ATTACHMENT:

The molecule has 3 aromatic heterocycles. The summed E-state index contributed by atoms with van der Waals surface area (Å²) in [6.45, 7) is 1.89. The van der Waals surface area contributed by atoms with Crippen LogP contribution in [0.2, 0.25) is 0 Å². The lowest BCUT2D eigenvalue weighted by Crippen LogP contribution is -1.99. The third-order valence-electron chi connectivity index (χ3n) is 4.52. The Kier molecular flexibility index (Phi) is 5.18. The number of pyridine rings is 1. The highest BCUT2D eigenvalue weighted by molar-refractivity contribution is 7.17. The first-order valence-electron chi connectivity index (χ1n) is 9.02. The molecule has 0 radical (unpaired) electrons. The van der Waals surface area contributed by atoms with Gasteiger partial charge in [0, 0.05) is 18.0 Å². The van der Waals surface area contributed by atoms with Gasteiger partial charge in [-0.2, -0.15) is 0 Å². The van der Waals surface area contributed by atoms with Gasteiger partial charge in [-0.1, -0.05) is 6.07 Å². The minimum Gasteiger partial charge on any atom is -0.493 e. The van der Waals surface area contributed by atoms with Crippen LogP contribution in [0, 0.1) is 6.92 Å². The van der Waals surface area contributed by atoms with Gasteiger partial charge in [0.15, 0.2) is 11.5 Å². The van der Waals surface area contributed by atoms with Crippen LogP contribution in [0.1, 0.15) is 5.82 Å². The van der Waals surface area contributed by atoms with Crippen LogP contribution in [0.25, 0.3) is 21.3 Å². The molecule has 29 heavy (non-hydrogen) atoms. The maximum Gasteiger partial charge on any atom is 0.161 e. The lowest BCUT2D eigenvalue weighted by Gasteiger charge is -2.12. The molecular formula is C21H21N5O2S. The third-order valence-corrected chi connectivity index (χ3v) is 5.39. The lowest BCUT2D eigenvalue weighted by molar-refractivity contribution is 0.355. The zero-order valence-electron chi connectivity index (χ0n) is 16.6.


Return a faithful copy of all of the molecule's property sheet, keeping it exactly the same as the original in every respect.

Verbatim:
The molecule has 3 aromatic heterocycles. The summed E-state index contributed by atoms with van der Waals surface area (Å²) in [6.45, 7) is 1.89. The van der Waals surface area contributed by atoms with Crippen LogP contribution in [0.2, 0.25) is 0 Å². The lowest BCUT2D eigenvalue weighted by Crippen LogP contribution is -1.99. The third-order valence-electron chi connectivity index (χ3n) is 4.52. The Kier molecular flexibility index (Phi) is 5.18. The number of pyridine rings is 1. The highest BCUT2D eigenvalue weighted by molar-refractivity contribution is 7.17. The first-order valence-electron chi connectivity index (χ1n) is 9.02. The molecule has 0 radical (unpaired) electrons. The van der Waals surface area contributed by atoms with Gasteiger partial charge in [0, 0.05) is 18.0 Å². The van der Waals surface area contributed by atoms with Gasteiger partial charge in [-0.2, -0.15) is 0 Å². The van der Waals surface area contributed by atoms with Gasteiger partial charge in [-0.1, -0.05) is 6.07 Å². The minimum Gasteiger partial charge on any atom is -0.493 e. The van der Waals surface area contributed by atoms with Crippen LogP contribution in [0, 0.1) is 6.92 Å². The van der Waals surface area contributed by atoms with Gasteiger partial charge in [0.15, 0.2) is 11.5 Å². The van der Waals surface area contributed by atoms with Crippen LogP contribution in [0.1, 0.15) is 5.82 Å². The van der Waals surface area contributed by atoms with Crippen LogP contribution in [0.25, 0.3) is 21.3 Å². The molecule has 29 heavy (non-hydrogen) atoms. The maximum Gasteiger partial charge on any atom is 0.161 e. The lowest BCUT2D eigenvalue weighted by Gasteiger charge is -2.12. The molecular formula is C21H21N5O2S. The third-order valence-corrected chi connectivity index (χ3v) is 5.39. The lowest BCUT2D eigenvalue weighted by molar-refractivity contribution is 0.355. The zero-order valence-electron chi connectivity index (χ0n) is 16.6.